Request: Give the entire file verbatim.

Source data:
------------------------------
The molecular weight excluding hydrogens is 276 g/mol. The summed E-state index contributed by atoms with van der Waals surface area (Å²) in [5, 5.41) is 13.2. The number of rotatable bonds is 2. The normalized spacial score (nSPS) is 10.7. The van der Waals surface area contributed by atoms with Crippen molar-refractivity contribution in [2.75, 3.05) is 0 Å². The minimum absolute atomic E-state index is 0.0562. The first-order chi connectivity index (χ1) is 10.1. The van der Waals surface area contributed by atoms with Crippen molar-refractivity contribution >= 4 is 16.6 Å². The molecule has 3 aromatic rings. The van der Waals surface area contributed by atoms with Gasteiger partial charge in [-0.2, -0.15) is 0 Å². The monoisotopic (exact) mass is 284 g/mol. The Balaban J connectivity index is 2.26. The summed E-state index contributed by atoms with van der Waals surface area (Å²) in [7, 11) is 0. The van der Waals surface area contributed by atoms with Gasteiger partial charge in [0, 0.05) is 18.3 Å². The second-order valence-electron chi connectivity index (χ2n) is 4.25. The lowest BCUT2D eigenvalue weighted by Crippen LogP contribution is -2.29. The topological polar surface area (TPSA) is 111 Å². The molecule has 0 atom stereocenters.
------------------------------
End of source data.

The molecular weight excluding hydrogens is 276 g/mol. The summed E-state index contributed by atoms with van der Waals surface area (Å²) in [5, 5.41) is 13.2. The number of rotatable bonds is 2. The normalized spacial score (nSPS) is 10.7. The van der Waals surface area contributed by atoms with Crippen molar-refractivity contribution in [2.75, 3.05) is 0 Å². The minimum absolute atomic E-state index is 0.0562. The first-order chi connectivity index (χ1) is 10.1. The van der Waals surface area contributed by atoms with Crippen molar-refractivity contribution >= 4 is 16.6 Å². The molecule has 3 aromatic rings. The van der Waals surface area contributed by atoms with Gasteiger partial charge in [-0.2, -0.15) is 0 Å². The monoisotopic (exact) mass is 284 g/mol. The Balaban J connectivity index is 2.26. The summed E-state index contributed by atoms with van der Waals surface area (Å²) in [7, 11) is 0. The van der Waals surface area contributed by atoms with Gasteiger partial charge in [0, 0.05) is 18.3 Å². The second-order valence-electron chi connectivity index (χ2n) is 4.25. The lowest BCUT2D eigenvalue weighted by Crippen LogP contribution is -2.29. The topological polar surface area (TPSA) is 111 Å². The molecule has 0 atom stereocenters.